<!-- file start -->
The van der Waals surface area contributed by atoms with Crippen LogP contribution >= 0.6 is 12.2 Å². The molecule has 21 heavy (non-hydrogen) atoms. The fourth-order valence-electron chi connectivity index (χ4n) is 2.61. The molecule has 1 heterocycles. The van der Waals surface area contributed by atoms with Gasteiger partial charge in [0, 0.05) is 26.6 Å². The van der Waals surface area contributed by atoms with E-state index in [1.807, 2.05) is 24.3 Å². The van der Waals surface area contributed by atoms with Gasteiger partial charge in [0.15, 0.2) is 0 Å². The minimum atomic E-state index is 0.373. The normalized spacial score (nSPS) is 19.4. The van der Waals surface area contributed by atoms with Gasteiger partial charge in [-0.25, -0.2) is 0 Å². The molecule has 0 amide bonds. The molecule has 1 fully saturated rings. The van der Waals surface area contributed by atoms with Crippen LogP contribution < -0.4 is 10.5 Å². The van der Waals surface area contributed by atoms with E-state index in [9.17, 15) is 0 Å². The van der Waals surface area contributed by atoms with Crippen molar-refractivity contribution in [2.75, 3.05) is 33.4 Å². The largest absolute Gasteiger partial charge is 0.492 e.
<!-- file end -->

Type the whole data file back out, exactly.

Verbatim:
The van der Waals surface area contributed by atoms with Crippen LogP contribution >= 0.6 is 12.2 Å². The molecule has 21 heavy (non-hydrogen) atoms. The fourth-order valence-electron chi connectivity index (χ4n) is 2.61. The molecule has 1 heterocycles. The van der Waals surface area contributed by atoms with Gasteiger partial charge in [0, 0.05) is 26.6 Å². The van der Waals surface area contributed by atoms with E-state index in [1.807, 2.05) is 24.3 Å². The van der Waals surface area contributed by atoms with Gasteiger partial charge in [0.15, 0.2) is 0 Å². The minimum atomic E-state index is 0.373. The normalized spacial score (nSPS) is 19.4. The van der Waals surface area contributed by atoms with Gasteiger partial charge in [-0.25, -0.2) is 0 Å². The molecule has 0 amide bonds. The molecule has 1 fully saturated rings. The van der Waals surface area contributed by atoms with Crippen LogP contribution < -0.4 is 10.5 Å². The van der Waals surface area contributed by atoms with E-state index in [9.17, 15) is 0 Å². The van der Waals surface area contributed by atoms with Crippen molar-refractivity contribution in [2.75, 3.05) is 33.4 Å². The largest absolute Gasteiger partial charge is 0.492 e.